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Film Study: Balance in Saints gameplan key to Alvin Kamara’s success vs. Vikings

The New Orleans Saints disguised their offenses well on Friday in a dominant win over the Minnesota Vikings

NFL: Minnesota Vikings at New Orleans Saints Chuck Cook-USA TODAY Sports

The New Orleans Saints routed the Minnesota Vikings on Friday in a 52-33 romp to clinch the NFC South. The win largely came on the back of six Alvin Kamara rushing touchdowns, with a Taysom Hill touchdown thrown in for good measure. The offensive performance was fairly well-rounded overall. Drew Brees threw for 300 yards for just the third time this season — though that number was marred by a pair of picks — and the Saints finished the game with an insane 583 yards of total offense.

Ultimately, the key for the Saints was balance. They passed the ball 28 times compared to 45 rushes, a return to form for this current iteration of the team. While the defense definitely has some things to work on, the offense played what might have been its most complete game of the season.

First of all, let’s acknowledge one thing. The Vikings defense... Is bad. Very bad. And it was decimated by the end of this game. But one of the best things the Saints did in this game was allow Kamara to be a star. Not only is 22 carries a career-high for Kamara, it’s the first time in his career he’s gotten over 20 carries in a game (he had hit 19 three times before). Part of that was riding the hot hand, the other part was hitting the Vikings where they’re weak.

An easy example of this came on Kamara’s first touchdown drive of the game. On a 1st and 10, the Saints come out in a singleback bunch formation with 11 personnel. After sending Jared Cook in motion, Kamara bursts up the middle for a 40-yard touchdown.

In order for things to go right on offense, a lot has to go wrong on defense. Linebacker Eric Wilson, who usually plays the run fairly well, is responsible for the cutback gap. Marquez Callaway is coming across the formation to run a trap play in the hole. Ryan Ramcyzk is responsible for line of scrimmage, theoretically making Callaway responsible for Wilson.

Theoretically, Wilson wins that nine times out of 10. Except Ramczyk is able to disengage and more or less block two players at once. Wilson gets shielded, and Callaway is essentially left without anyone to block (in a good way). From there, it’s just a footrace up the middle. However, taking another look at the play itself:

That still doesn’t tell the whole story. Keeping an eye on Wilson, he dekes to the left, overcommits to the hole, and allows himself to get cut off after standing completely flat-footed. It’s an inexcusable defensive lapse, and it probably doesn’t play out that way if Eric Kendricks is playing for the Vikings.

This is good, situational football from the Saints. It’s 1st and 10 again, and the Saints once again have 11 personnel on the field plus whatever Taysom Hill is. They run a levels look with Hill’s sieve being disguised as Callaway’s trap. Juwan Johnson comes across the field and linebacker loses sight of him for a 19-yard gain.

In essence, success on one play for an offense breeds hesitation on another for a defense. With a similar look, the Vikings defense is flowing downhill to stop Kamara on play action.

To his credit, Hardy Nickerson has a great recovery. He is able to bail out of pursuit and get in the path between Brees and Johnson while keeping his eyes upfield.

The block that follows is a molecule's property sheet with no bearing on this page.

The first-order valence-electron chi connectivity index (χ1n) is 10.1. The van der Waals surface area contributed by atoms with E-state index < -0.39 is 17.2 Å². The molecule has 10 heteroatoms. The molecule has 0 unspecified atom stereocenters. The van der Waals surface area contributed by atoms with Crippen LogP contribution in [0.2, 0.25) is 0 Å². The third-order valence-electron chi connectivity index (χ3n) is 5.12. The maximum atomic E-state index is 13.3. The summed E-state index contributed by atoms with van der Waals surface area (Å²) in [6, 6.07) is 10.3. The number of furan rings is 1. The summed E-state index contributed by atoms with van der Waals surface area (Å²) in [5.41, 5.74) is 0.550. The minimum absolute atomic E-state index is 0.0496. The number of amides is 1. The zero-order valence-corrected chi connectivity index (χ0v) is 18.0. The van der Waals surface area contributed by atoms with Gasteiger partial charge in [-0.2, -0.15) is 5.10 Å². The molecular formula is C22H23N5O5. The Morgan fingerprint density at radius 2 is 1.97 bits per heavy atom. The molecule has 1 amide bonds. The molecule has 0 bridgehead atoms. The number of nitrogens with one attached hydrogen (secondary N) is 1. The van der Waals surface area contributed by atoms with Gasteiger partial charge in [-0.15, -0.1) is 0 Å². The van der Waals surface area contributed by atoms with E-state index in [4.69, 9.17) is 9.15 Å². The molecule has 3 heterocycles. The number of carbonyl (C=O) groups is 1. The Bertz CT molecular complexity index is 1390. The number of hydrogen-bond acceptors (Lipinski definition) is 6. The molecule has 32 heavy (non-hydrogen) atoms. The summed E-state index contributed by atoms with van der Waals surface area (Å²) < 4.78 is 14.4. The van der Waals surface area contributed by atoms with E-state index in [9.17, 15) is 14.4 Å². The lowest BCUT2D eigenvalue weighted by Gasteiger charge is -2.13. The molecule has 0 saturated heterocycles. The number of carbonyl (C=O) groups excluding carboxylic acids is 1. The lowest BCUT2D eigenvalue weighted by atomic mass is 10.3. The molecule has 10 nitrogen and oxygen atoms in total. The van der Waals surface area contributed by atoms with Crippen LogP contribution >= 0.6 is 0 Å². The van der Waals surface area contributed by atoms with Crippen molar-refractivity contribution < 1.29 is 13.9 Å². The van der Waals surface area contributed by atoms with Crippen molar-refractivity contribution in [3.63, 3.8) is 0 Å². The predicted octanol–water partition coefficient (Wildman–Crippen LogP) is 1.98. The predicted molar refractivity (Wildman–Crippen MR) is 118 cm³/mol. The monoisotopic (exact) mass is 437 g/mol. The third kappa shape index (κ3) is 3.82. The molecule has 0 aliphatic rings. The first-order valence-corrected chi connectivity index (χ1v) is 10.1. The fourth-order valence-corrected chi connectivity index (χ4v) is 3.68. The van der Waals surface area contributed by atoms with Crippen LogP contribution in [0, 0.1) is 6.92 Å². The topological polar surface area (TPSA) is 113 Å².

Unfortunately for the Vikings, he doesn’t finish the play. Johnson manages to get in behind him, and Brees makes a well-timed throw for a big gain.

Now, if you’re the Vikings, this is a bad situation to be in. The Saints have proven that between both 35-yard lines, they can run and pass on you on first down. In the first quarter. That really opens up the playbook throughout the game.

If the Kansas City Chiefs use motion to keep defenses off-balance, the Saints use personnel. On this play they have in six offensive linemen and a tight end, not to mention Latavius Murray in the backfield. On first down, it’s a classic run scenario. Instead, they run a two-man route on the left side of the field and have Emmanuel Sanders break underneath the coverage for an easy completion.

By the time Brees reaches the top of his dropback, there are three Vikings covering literally no one in a quarters defense. Callaway continues is route, whilhe Sanders starts to break here. The middle of the field is wide open, and Nickerson — who is responsible for this portion of the field — has already sold out for the run. It’s an easy pitch-and-catch for Brees and Sanders, and the Vikings’ inability to create pressure only makes it easier.

All things told, the Saints stayed true to themselves in Friday’s win. When they’re able to come out and line up under center in no-man’s-land on the field, they’re deadly. The Vikings were never able to hone in on first down trends, and it led to a ton of success for the Saints offense. If the Saints are able to keep their run-pass ratio close, there’s a good chance they’re able to win games.

Obviously, the Vikings defense has a lot of fundamental problems. But Ramczyk and Terron Armstead caught bodies all game. They have the potential to do that on any given week.

Needless to say, a game like the one Kamara had doesn’t happen without a ton of help. The playcalling and offensive line play were superb, and although he had two interceptions, Brees had a good, efficient game overall. Those interceptions need to stop heading into the postseason, but the groundwork is there.

Sean Payton deserves a lot of credit for the game he called, but make no mistake, the ability to run the ball well into the third quarter is a luxury in today’s NFL. If the Saints can replicate that formula in the postseason, even teams like the Packers and Seahawks will find them to be a tough out.